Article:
It seems that tribal leaders, farmers and environmentalists are not impressed with Rahul Gandhi contesting from their constituency
On Thursday, Indian National Congress (INC) President Rahul Gandhi will submit his nomination to contest from the Wayanad parliamentary constituency in Kerala, apart from his stronghold Amethi in Uttar Pradesh.
Announcing Gandhi’s candidature in New Delhi, senior INC leader AK Antony said by fielding Rahul in Wayanad, the party aims to end the North-South divide. Other senior INC leaders have claimed that Gandhi’s charisma will help the party gain more seats from South India.
But it seems that tribal leaders, farmers and environmentalists in Wayanad are not impressed with the prime ministerial candidate, contesting from their constituency.
The Wayanad Lok Sabha seat comprises seven Assembly segments, out of which two are reserved for Scheduled Castes (SC) and one for Scheduled Tribes (ST).
Right to Live
“Chances of Rahul winning are quite high. Since its formation in 2009, Wayanad has been with the INC. So, he may win. But it is not going to change our lives,” CK Janu, a tribal leader who led the 2003 self-rule movement — the Muthanga protest — in Wayanad.
The protest saw the death of five people, including a police officer. Muthanga forest — home to the Adivasi Gothra Maha Sabha (AGMS) — is recognised as the homeland of different adivasi communities in Wayanad. Many adivasi families were forcibly evicted from Muthanga during the 1960s after the area was declared a sanctuary, and again in the 1980s to make way for eucalyptus plantations.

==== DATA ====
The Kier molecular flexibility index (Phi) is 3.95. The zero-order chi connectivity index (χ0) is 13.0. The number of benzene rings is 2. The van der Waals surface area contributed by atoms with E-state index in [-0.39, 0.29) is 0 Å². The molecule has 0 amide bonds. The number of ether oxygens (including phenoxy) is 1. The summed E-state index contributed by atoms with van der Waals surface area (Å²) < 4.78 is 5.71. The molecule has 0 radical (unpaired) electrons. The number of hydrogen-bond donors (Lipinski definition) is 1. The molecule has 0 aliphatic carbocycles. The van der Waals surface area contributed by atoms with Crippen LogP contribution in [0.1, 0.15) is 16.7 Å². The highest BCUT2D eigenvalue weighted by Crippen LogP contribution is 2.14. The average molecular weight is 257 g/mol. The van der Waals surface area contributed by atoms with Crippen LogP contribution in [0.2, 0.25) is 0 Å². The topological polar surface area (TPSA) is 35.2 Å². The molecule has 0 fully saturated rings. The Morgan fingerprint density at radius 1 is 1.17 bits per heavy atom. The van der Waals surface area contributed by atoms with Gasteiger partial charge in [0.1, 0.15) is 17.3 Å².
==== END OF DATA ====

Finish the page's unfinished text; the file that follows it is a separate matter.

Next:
The remaining adivasi families in the forest sought to assert their traditional rights by setting up their own panchayat, and setting up subsistence agriculture.
Maintaining a self-supporting and regenerative natural ecosystem, primarily with regard to water sources and vegetation, was an important goal for the Adivasi communities.
However, the then Antony government did not negotiate with the protesters but simply issued a notice of scheduled eviction and police action was initiated — which led to firing and loss of five lives.
“Right to have a decent life, right to live on the land where we were born, better education facilities, job opportunities and easy access to healthcare are still our main concerns. When we were pushed out of our land, the Congress was in power. Barely, a year after the Muthanga protests, Rahul became a member of Parliament (MP). Now, even after 16 years, he has not uttered a single word on Muthanga, our lives and our survival,” said Janu.
According to Janu, tribals and Dalits are disappointed by the attitude of political parties. “They make promises during polls, but nothing turns fruitful. We still struggle to bury our dead due to shortage of land. We were owners of this land once, and now we have become daily wagers, working in modern-day slave-like conditions. So, the tribals are not at all interested in voting,” she added.
Farmers resort to suicide
John PT, president of an independent farmers association, told Down To Earth that while tribals and Dalits — who comprise 20 percent of the total population in the constituency — are not receiving any benefits from the skewed forest rights, conservation policies and land reforms.
“Additionally, they are also left to die out of starvation due to illogical support programmes. Further, following the August 2018 floods, farmers have been committing suicide in Wayanad due to crop loss,” he added.
“The latest one was on March 27, 2019. VB Krishna Kumar (55) was found hanging from a tree at the back of his house near Thirunelli. According to his relatives, Kumar had taken a loan of Rs 3.5 lakh from Thrissilery Service Cooperative bank, including an agriculture loan of Rs 2 lakh, the repayment of which was due,” said John, who himself has around 3.5 tonnes of ginger powder that he has been trying to sell over the last few months.